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Home > fundamentalism / shrinking secular space > India: Hindu Pakistanis take refuge in India - at what cost?

India: Hindu Pakistanis take refuge in India - at what cost?

Saturday 21 December 2013, by siawi3

NEW DELHI, December 21, 2013
Our hopes were dashed, say Pakistani Hindus

Source: http://www.thehindu.com/todays-paper/tp-national/tp-newdelhi/our-hopes-were-dashed-say-pakistani-hindus/article5485453.ece

Madhur Tankha

Hindus from Pakistan demonstrating at Jantar Mantar on Friday.— Photo: Shiv Kumar Pushpakar.

Twenty-nine Hindus from Pakistan’s Sindh province are demonstrating at Jantar Mantar here to demand that the Indian Government instruct Customs officials at Munabao in Rajasthan to return the jewellery that was taken away from them when they entered the country.

The group claims to have entered India legally on October 5 in search of a better future but the Customs officials asked them to hand over the jewellery they were carrying.

According to Panju Mal, who sold his farm in Pakistan’s Hyderabad and bought jewellery from the proceeds, they entered India with the hope that they would be accepted.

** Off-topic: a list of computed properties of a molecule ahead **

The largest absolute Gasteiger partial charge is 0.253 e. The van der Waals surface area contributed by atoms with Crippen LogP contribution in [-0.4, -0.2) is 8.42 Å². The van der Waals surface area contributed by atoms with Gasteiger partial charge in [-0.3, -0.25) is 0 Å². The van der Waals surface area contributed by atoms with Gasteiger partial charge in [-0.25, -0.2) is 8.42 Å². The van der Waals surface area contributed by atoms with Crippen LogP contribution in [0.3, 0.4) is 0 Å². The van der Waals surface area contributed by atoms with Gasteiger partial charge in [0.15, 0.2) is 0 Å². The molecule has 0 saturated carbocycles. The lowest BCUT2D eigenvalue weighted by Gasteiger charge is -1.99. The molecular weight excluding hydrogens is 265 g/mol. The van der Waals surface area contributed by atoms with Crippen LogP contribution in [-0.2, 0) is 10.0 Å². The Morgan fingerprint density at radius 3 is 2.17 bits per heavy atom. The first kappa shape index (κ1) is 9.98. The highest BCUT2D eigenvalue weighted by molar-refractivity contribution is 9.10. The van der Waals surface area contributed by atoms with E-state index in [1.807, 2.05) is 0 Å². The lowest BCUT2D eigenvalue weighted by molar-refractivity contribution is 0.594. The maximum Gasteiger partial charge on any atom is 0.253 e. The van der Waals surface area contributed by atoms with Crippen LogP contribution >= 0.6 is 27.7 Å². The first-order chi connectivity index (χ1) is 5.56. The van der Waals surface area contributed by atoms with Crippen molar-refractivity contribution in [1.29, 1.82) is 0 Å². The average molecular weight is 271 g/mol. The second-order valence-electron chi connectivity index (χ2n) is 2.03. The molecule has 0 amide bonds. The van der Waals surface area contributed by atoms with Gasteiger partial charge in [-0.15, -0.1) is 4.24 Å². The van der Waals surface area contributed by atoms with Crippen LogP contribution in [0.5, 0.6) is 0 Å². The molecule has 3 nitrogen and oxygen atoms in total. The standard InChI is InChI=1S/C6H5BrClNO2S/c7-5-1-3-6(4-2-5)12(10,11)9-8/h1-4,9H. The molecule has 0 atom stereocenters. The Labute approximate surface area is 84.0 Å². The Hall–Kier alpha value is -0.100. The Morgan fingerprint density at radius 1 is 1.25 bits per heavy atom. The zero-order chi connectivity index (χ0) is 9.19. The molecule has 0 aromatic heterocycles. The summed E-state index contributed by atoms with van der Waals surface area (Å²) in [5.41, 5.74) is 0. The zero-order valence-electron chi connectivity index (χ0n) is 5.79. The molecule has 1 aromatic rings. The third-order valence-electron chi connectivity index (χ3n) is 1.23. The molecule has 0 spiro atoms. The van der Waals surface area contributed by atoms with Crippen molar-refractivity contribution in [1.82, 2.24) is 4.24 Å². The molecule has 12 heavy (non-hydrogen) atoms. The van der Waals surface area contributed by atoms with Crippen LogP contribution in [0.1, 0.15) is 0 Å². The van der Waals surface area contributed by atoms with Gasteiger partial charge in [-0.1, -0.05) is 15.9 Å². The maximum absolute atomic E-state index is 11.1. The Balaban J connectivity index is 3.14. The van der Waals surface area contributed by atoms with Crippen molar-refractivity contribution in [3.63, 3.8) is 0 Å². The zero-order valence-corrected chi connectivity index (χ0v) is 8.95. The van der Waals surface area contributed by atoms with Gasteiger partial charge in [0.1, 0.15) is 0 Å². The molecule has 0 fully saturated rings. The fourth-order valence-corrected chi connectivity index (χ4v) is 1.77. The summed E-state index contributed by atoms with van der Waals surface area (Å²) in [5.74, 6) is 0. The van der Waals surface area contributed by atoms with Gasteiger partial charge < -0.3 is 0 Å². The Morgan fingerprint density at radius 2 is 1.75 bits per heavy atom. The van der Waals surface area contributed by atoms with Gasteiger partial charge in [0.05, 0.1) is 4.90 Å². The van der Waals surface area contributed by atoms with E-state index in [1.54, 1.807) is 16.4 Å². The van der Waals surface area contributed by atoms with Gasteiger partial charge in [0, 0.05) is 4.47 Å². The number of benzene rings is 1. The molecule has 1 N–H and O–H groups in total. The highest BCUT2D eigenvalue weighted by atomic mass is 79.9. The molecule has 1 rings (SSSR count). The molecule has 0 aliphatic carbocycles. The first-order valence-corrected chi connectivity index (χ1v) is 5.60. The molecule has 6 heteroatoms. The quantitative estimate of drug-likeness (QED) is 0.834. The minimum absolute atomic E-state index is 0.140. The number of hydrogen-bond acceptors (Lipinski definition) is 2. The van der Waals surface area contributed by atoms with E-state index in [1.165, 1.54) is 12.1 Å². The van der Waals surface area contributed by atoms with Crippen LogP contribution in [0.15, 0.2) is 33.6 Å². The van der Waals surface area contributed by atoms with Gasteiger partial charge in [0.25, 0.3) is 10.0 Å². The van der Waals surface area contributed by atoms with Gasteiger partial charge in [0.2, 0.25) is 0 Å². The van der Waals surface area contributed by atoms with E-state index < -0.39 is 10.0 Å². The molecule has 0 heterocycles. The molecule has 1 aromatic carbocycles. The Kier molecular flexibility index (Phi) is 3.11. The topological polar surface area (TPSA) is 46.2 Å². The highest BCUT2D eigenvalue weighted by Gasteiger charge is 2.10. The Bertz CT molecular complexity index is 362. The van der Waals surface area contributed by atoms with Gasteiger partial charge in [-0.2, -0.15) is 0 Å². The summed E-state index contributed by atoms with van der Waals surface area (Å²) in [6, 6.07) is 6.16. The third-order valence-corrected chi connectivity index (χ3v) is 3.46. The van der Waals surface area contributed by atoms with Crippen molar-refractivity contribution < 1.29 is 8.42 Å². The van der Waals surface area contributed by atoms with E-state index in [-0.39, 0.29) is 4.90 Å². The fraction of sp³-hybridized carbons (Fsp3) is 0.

“But all our hopes were dashed when the Customs officials insisted that the women remove their jewellery. They told us that jewellery was taxable. Since we did not have Rs. 5 lakh to pay we had to leave them there. Today is our fourth day at Jantar Mantar,” he told The Hindu .

The group approached a local police station to file an FIR. “But only four women had the FIR filed and not all eight women whose jewellery is with the officials. The FIR is in Hindi, which we cannot read. We were given phone numbers which nobody answers. Our month-long tourist visa has expired and we have no money,” he said.

There are a total of 114 Hindus, including 50 children and 30 women, from Sindh demonstrating at Jantar Mantar.

Parthi, who studied Humanities in Hyderabad, said the bleak job prospects for Hindus in Pakistan are responsible for their flight to India. “We have no future there.”

Like many others, Narain Das sold off his shop and used the money earned from it to buy jewellery. “Now our condition has become similar to that of beggars. We do not have a house to live and the women and children are braving the inclement cold weather of Delhi.” A burly man, Khemchand was a commission agent at a Karachi vegetable market but is now living hand to mouth. “But we are happy to be in India. The truth is that majority of Hindus in Pakistan want to come here, but only a limited number get visas.”